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An Illustrated History of Interior Decoration

From Pompeii to Art Nouveau

Mario Praz, William Weaver

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£45.00

A complete survey of domestic interiors portrayed in art from the ancient world to the late nineteenth century

Overview

The appeal of this extraordinary book lies in its rapt obsession with the details of the domestic interior, borne out in a wonderfully rich collection of pictures. These charming paintings and water-colours, mostly dating from 1770 to 1860 and coming from all over Europe, Russia and America, record with faithful accuracy the shape of a room, the pattern of a carpet, the furniture, pictures, fabrics and wall coverings, the hang of the curtains and the fall of the light they admit.

The pictures find their place in a complete survey of domestic – and some more palatial – interiors portrayed in art from the ancient world to the late 19th century, and including works by Vermeer, Hogarth, Dürer, Degas and Vuillard.

The text goes beyond scholarly commentary to present an evolving picture of men and women in relation to domestic surroundings, full of human interest, wit and wide-ranging cultural references.

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Reviews

'Magnificent … scholarly yet accessible … a seductive page-turner'
Financial Times

'Gorgeous is the only word for this book. Sweetly written, richly coloured, stuffed to bursting and lavishly packed'
Sir Hugh Casson, Observer

'Has lost none of its charm … a delightful combination of knowledgeable opinion, gossipy scene-setting and detailed description'
House & Garden

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Further Details

Specifications

Format: Hardback

Size: 30.3 x 23.0 cm

Extent: 396 pp

Illustrations: 400

Publication date: 26 July 1982

ISBN: 9780500233580

Contents List

Introduction • Illustrations and Commentary: Greek and Roman Furnishings; The Medieval House; Late Medieval Interiors; Late Gothic Interiors; 15th-Century Italian Interiors; Interiors in the Paintings of Vittore Carpaccio; Interiors in Florentine Renaissance Painting; The Scholar’s Cell; 16th-Century Interiors in the Engravings of van der Straet; 17th-Century Flemish Interiors in the Paintings of Frans Franken; Dutch Interiors in 17th-Century Emblem Books; Opulent Flemish Interiors in the Paintings of van Bassen; Louis XIII Inter ior s in the Eng ravings of Abraham Bosse; Inter ior s in 17th-Centur y Dutc h Painting; Wunderkammer n and Patrician Galleries; English Interiors of the 18th Century; Gothic Taste in 18th-Century England; Louis XV Interiors: Innovations in Furniture and the Distribution of Apartments; The Classical Influence and the Development of the Louis XVI Style; An Interest in Humble Interiors and Precious Furniture; Early Neoclassical Interiors; Interiors by Percier and Fontaine: The Inspiration of Herculaneum; The Receuil of Percier and Fontaine: The ‘Bible of Empire Style’; Archaeological Trends in England: Interiors and Furniture by Thomas Hope; Empire Interiors; Watercolor Interiors by Garnerey; Empire Interiors in Naples; From Empire to Biedermeier; The Timelessness of Humble Interiors; The Biedermeier Stimmung in the Paintings of Georg Friedrich Kersting; Interior Views as Portraits of Famous Persons; The Bonapartes in Exile – The Round Table of Queen Hortense; Early 19th-century Florentine Interiors; Biedermeier Interiors of the Bourbons in Naples; Biedermeier Interiors at the Court of Marie-Louise at Parma; Bourgeois Interiors and the Sense of Intimacy; 19th-century kitchens; American and English Interiors of the early 19th century; Russian Interiors, 1820s–1850s; Danish Interiors of c.1830; Cafés, Osterie and Gathering Places; Artists’ Studios; The Chigi Album; Dutch Interiors, 1830–1840; The Album of Queen Sophia of Holland; Innovations: The Pouf; Character of the Furnishing–Character of the Owner; Children and Flowers; Around the Table; The World Outside; Influence of the Great Exhibition of 1851; Residences of Foreigners in Italy; Watercolour Interiors by Fernand Pelez; Exaltation of the Stuffed Chair; The Style Louis XVI–Impératrice; The Château de Ferrières of the Baron de Rothschild; The Twilight of the Biedermeier Spirit; The Styleless Interior; The Clutter of Bric-a-Brac and Junk: The Makart-Bukett; The Japanese Vogue and the Ecelecticism of the 19th Century; The Intimism of Interiors by Vuillard; Art Nouveau Interiors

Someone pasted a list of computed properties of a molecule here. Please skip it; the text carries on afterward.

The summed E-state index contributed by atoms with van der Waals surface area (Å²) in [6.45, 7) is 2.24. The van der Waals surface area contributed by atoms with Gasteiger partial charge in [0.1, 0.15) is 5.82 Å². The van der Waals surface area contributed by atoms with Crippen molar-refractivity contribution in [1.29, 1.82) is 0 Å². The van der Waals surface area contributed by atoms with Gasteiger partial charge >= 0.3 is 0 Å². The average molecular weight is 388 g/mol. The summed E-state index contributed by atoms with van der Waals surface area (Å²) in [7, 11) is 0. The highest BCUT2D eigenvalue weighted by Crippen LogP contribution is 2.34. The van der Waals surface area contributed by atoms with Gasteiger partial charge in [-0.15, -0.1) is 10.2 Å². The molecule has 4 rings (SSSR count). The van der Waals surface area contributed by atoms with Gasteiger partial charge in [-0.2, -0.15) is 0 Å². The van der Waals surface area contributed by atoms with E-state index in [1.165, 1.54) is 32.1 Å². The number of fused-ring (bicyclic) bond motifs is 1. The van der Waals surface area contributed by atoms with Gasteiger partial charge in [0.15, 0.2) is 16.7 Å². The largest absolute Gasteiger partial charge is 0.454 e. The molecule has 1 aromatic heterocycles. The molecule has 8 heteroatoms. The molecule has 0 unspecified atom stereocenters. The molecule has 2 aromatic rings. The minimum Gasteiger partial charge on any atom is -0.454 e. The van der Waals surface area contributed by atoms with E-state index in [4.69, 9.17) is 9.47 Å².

About the Author

Mario Praz was Professor of English Language and Literature at the University of Rome from 1934 to 1966, and Professor Emeritus until his death in 1982.

List of Contributors

William Weaver